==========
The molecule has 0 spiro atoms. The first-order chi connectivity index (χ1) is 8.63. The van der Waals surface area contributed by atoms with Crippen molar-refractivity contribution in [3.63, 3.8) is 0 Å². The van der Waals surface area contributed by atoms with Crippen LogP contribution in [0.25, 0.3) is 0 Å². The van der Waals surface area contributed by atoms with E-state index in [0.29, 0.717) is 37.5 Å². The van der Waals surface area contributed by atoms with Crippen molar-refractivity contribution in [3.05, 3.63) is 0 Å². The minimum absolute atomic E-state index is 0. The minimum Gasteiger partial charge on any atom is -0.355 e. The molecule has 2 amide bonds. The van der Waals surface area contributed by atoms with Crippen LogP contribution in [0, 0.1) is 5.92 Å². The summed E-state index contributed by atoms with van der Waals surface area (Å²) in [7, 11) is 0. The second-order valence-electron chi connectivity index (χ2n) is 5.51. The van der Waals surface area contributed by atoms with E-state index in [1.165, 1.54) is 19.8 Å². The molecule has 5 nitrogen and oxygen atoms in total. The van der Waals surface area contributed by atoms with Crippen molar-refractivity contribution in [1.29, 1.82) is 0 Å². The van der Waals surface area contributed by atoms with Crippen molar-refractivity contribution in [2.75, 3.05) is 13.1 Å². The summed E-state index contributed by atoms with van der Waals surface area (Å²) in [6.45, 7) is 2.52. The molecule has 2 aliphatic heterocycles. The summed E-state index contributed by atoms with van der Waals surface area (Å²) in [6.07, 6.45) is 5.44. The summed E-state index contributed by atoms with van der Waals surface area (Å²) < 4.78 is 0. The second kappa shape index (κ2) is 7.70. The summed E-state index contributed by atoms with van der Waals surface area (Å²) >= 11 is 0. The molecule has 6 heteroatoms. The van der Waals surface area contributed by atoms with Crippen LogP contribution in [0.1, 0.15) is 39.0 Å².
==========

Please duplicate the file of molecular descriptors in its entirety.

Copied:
The molecule has 0 spiro atoms. The first-order chi connectivity index (χ1) is 8.63. The van der Waals surface area contributed by atoms with Crippen molar-refractivity contribution in [3.63, 3.8) is 0 Å². The van der Waals surface area contributed by atoms with Crippen LogP contribution in [0.25, 0.3) is 0 Å². The van der Waals surface area contributed by atoms with E-state index in [0.29, 0.717) is 37.5 Å². The van der Waals surface area contributed by atoms with Crippen molar-refractivity contribution in [3.05, 3.63) is 0 Å². The minimum absolute atomic E-state index is 0. The minimum Gasteiger partial charge on any atom is -0.355 e. The molecule has 2 amide bonds. The van der Waals surface area contributed by atoms with Crippen LogP contribution in [0, 0.1) is 5.92 Å². The summed E-state index contributed by atoms with van der Waals surface area (Å²) in [7, 11) is 0. The second-order valence-electron chi connectivity index (χ2n) is 5.51. The van der Waals surface area contributed by atoms with E-state index in [1.165, 1.54) is 19.8 Å². The molecule has 5 nitrogen and oxygen atoms in total. The van der Waals surface area contributed by atoms with Crippen molar-refractivity contribution in [1.29, 1.82) is 0 Å². The van der Waals surface area contributed by atoms with Crippen molar-refractivity contribution in [2.75, 3.05) is 13.1 Å². The summed E-state index contributed by atoms with van der Waals surface area (Å²) in [6.45, 7) is 2.52. The molecule has 2 aliphatic heterocycles. The summed E-state index contributed by atoms with van der Waals surface area (Å²) in [6.07, 6.45) is 5.44. The summed E-state index contributed by atoms with van der Waals surface area (Å²) < 4.78 is 0. The second kappa shape index (κ2) is 7.70. The summed E-state index contributed by atoms with van der Waals surface area (Å²) >= 11 is 0. The molecule has 6 heteroatoms. The van der Waals surface area contributed by atoms with Crippen LogP contribution in [0.1, 0.15) is 39.0 Å².